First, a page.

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Old Jan 6, 2005, 10:17 PM   #11
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Another point that hasn't been said is if you frame it put it under good archival glass will help a lot.

If you don't frame it expect it to fade. Its a given. Even really good prints from "archival" printers (the Epson 2200 comes to mind) will fade fairly quickly if not stored correctly.

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Old Jan 6, 2005, 11:33 PM   #12
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eric s wrote:
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Another point that hasn't been said is if you frame it put it under good archival glass will help a lot.

If you don't frame it expect it to fade. Its a given. Even really good prints from "archival" printers (the Epson 2200 comes to mind) will fade fairly quickly if not stored correctly.

Well, I think that we'll see a lot of improvements in paper technology that may eliminate the need to keep 'em under glass. As I mentioned earlier, Kodak claims that prints with their new Ultima Picture Paper will last over 100 years in typical home enivronments -- even if it's not stored under glass. They're not even talking about archival inks, either (they mean dye based inks from popular printers made by manufacturers like HP and Canon).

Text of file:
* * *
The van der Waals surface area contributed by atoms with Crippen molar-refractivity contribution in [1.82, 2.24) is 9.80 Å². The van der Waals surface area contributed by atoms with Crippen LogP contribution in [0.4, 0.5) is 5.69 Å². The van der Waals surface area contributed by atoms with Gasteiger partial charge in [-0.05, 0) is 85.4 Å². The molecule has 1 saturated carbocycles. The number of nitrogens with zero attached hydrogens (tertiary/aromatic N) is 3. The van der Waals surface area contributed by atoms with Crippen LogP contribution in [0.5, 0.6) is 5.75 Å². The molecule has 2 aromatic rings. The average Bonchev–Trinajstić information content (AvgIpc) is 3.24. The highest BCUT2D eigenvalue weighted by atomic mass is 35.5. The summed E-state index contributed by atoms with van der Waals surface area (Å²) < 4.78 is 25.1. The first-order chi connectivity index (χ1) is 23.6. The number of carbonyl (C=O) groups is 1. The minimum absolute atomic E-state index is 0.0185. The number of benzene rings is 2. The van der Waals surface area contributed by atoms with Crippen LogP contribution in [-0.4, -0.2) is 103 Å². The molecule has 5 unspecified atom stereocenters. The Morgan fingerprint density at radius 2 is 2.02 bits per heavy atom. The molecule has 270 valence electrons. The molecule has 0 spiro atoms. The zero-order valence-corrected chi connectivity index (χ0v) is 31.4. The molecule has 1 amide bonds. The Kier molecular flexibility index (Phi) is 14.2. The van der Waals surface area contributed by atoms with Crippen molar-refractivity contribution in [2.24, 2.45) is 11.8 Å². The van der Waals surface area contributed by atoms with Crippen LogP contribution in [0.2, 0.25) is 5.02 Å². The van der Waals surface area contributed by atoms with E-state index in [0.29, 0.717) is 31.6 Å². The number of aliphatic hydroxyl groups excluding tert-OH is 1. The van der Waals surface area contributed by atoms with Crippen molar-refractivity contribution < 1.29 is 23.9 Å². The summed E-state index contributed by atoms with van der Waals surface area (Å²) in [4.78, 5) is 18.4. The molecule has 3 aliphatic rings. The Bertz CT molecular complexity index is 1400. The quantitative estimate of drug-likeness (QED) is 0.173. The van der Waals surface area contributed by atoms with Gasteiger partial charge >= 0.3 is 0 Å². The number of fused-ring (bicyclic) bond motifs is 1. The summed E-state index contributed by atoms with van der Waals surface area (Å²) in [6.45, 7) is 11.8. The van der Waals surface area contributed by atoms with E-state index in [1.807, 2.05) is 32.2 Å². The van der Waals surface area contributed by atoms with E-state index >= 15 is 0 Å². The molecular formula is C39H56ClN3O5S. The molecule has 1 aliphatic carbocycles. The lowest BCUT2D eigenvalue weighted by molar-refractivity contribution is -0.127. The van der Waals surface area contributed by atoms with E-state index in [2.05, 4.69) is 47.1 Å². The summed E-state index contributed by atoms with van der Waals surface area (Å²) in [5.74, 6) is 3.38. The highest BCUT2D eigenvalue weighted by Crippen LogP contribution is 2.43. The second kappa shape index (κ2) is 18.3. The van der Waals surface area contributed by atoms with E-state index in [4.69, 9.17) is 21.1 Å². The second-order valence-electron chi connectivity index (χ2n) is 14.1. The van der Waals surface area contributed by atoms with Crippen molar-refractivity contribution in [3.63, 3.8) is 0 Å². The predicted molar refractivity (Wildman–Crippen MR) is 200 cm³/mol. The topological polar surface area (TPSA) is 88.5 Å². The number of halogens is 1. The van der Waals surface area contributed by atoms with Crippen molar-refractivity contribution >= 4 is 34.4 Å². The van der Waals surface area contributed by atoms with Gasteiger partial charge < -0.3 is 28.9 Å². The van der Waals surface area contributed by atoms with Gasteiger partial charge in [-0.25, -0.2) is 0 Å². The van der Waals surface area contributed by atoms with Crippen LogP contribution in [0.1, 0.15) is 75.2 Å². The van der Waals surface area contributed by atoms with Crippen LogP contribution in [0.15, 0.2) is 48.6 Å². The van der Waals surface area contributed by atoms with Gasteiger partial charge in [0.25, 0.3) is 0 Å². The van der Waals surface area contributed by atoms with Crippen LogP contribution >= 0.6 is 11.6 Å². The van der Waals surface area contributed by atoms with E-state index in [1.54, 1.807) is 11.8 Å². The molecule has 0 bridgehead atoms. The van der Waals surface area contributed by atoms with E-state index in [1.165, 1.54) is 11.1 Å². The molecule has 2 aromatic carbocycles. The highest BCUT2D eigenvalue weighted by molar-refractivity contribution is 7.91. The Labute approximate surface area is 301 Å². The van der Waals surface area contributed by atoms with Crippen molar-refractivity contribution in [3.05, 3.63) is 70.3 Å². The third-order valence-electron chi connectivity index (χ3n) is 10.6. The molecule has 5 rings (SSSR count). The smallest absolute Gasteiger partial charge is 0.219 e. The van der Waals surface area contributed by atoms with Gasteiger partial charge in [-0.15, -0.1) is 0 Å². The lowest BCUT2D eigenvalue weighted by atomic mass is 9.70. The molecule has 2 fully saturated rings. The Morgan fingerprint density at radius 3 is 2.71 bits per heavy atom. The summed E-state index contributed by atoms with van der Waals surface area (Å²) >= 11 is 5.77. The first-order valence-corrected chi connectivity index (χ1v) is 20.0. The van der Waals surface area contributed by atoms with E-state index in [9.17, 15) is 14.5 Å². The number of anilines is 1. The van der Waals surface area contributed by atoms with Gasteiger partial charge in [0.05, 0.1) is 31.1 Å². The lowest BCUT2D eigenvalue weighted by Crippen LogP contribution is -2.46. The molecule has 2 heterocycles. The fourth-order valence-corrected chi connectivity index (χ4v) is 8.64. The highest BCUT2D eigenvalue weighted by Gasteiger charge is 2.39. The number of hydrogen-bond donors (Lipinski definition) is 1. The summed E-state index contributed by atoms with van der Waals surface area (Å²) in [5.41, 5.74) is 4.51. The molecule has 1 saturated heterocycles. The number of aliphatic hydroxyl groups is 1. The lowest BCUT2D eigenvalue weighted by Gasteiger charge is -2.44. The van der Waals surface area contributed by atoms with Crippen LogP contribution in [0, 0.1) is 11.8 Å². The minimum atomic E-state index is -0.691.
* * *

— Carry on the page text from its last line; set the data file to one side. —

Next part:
They've got white papers on their web site showing the accelerated tests they performed with different printers (using light, ozone, heat, humidity, etc.) -- and they even factored in things likehigher than normal humdiity likely to be encountered from time to time, etc. to make the tests as fair as possible (at least they appear to be).

Of course, they are in the business of selling paper. So, it would be nice to see some independent verification(or refutal) of their claims.






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Old Jan 7, 2005, 10:53 AM   #13
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So, it would be nice to see some independent verification (or refutal) of their claims.

OK, so we'll all meet here again in 100 years' time and take a look, OK?

Accelerated UV ageing tests are all very well, but long-term experiments have a nasty habit of turning up things we hadn't thought of yet.
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